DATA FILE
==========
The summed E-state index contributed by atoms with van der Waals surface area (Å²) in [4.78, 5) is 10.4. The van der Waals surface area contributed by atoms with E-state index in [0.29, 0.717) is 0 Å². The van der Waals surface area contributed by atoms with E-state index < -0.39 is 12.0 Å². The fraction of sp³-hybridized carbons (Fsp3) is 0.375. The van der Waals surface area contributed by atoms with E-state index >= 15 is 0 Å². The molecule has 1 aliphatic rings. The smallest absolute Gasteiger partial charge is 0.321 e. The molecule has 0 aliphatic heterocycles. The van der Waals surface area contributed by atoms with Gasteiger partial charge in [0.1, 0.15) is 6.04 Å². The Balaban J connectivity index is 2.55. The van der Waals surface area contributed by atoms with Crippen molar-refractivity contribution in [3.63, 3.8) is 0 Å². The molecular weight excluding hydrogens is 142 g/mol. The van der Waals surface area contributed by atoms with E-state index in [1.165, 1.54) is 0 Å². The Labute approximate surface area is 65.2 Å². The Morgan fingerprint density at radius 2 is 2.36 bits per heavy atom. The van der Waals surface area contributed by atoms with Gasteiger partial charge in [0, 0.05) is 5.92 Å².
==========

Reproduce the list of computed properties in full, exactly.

The summed E-state index contributed by atoms with van der Waals surface area (Å²) in [4.78, 5) is 10.4. The van der Waals surface area contributed by atoms with E-state index in [0.29, 0.717) is 0 Å². The van der Waals surface area contributed by atoms with E-state index < -0.39 is 12.0 Å². The fraction of sp³-hybridized carbons (Fsp3) is 0.375. The van der Waals surface area contributed by atoms with E-state index >= 15 is 0 Å². The molecule has 1 aliphatic rings. The smallest absolute Gasteiger partial charge is 0.321 e. The molecule has 0 aliphatic heterocycles. The van der Waals surface area contributed by atoms with Gasteiger partial charge in [0.1, 0.15) is 6.04 Å². The Balaban J connectivity index is 2.55. The van der Waals surface area contributed by atoms with Crippen molar-refractivity contribution in [3.63, 3.8) is 0 Å². The molecular weight excluding hydrogens is 142 g/mol. The van der Waals surface area contributed by atoms with E-state index in [1.165, 1.54) is 0 Å². The Labute approximate surface area is 65.2 Å². The Morgan fingerprint density at radius 2 is 2.36 bits per heavy atom. The van der Waals surface area contributed by atoms with Gasteiger partial charge in [0, 0.05) is 5.92 Å².